Saban said, “I’ve never been happy in my life.”
The jaws of the Dawgs have never been lower in amazement. Even the following season, when Jalen Hurts took over for Tagovailoa and led a comeback from a 14-point deficit to defeat Georgia in the 2018 SEC Championship Game.
It’s maybe appropriate that Georgia tries to keep their champion image versus Florida the day before Halloween. The game by which these programs are judged is the World’s Largest Outdoor Cocktail Party.
After losing 44-28 last season, the Dawgs have won three of their previous four games. From 1990 through 2016, Florida has a 21-6 record in the series.
Only five schools in the country have won more games than the Georgia Bulldogs and Florida Gators since 1980. Georgia is in sixth place with 374 victories. With 371, Florida is in sixth place. Neither team has ever won a national title without defeating the other in the same season.
Georgia comes into the game as a two-touchdown favorite, their biggest pregame lead since at least 1995. There’s still a long way to go. It’s just a victory and a loss for Kentucky to capture the SEC East. However, this is one of those years when an SEC championship would be insufficient.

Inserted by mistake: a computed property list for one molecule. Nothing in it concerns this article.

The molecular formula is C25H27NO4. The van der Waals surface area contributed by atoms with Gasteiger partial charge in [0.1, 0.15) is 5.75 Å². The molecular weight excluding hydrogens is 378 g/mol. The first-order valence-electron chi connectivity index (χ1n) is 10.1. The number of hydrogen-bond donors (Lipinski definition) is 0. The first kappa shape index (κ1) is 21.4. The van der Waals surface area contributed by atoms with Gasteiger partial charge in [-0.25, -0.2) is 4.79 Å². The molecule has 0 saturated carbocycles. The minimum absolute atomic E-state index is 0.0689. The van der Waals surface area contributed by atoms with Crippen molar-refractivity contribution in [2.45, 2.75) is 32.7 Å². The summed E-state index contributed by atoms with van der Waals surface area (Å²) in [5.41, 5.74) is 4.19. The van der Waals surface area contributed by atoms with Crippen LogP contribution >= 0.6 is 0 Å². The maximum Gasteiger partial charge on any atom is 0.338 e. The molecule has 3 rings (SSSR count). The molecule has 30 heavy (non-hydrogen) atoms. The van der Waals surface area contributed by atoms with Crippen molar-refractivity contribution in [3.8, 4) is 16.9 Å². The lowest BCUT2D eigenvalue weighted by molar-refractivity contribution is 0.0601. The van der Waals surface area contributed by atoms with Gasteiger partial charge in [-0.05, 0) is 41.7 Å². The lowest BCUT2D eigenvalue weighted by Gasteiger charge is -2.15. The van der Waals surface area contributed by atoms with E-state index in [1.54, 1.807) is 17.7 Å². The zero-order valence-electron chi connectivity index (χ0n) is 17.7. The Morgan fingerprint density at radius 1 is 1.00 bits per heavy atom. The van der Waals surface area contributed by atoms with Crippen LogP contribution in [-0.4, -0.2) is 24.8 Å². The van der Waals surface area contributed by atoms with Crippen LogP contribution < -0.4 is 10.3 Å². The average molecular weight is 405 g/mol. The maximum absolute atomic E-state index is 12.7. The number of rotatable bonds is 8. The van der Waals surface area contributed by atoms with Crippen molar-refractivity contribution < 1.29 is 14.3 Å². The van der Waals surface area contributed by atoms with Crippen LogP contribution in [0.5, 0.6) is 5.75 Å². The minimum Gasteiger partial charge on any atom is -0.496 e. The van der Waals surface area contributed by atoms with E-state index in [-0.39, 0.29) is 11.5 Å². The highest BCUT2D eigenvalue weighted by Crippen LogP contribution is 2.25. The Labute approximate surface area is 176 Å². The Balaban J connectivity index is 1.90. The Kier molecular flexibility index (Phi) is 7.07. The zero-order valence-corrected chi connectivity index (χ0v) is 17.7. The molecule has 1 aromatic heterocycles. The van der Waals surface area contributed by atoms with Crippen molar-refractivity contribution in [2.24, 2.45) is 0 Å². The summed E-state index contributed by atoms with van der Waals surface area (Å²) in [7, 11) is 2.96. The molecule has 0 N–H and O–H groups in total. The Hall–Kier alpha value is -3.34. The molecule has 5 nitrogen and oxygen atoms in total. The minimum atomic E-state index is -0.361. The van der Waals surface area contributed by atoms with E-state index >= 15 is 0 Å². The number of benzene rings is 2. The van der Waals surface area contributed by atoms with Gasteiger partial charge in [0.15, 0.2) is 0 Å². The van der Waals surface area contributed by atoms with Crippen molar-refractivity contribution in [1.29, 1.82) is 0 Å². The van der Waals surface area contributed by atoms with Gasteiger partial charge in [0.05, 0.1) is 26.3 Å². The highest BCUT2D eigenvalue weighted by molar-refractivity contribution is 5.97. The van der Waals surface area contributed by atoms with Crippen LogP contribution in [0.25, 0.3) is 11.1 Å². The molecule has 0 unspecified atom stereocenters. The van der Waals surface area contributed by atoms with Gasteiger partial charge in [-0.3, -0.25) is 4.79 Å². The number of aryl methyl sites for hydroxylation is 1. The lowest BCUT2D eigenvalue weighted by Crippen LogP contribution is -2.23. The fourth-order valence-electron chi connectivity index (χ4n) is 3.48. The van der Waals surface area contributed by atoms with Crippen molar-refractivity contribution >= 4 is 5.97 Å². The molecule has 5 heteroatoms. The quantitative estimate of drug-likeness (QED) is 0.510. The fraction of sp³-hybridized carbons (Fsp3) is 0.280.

For these long-suffering Dawg supporters, it’s nearly impossible to contemplate. Georgia has won at least a share of five SEC crowns and finished in the top ten of the AP Top 25 13 times since 1980. That isn’t precisely how pain is defined. Despite this, Georgia has mainly been a bystander to actual greatness for the most of those four decades.
In 2006, Florida began their current run of SEC domination. In three years, the Gators have won two national titles (2008). Alabama’s run began in 2009. In 2010, Auburn received one. Since 2003, LSU has won three times.
“It always seems like there’s one SEC club that’s on a three- or four-year winning streak,” Murray said. “On top of that, Alabama is on a 12-year winning streak.”
Georgia would be content with just one to put an end to 40 years of agony.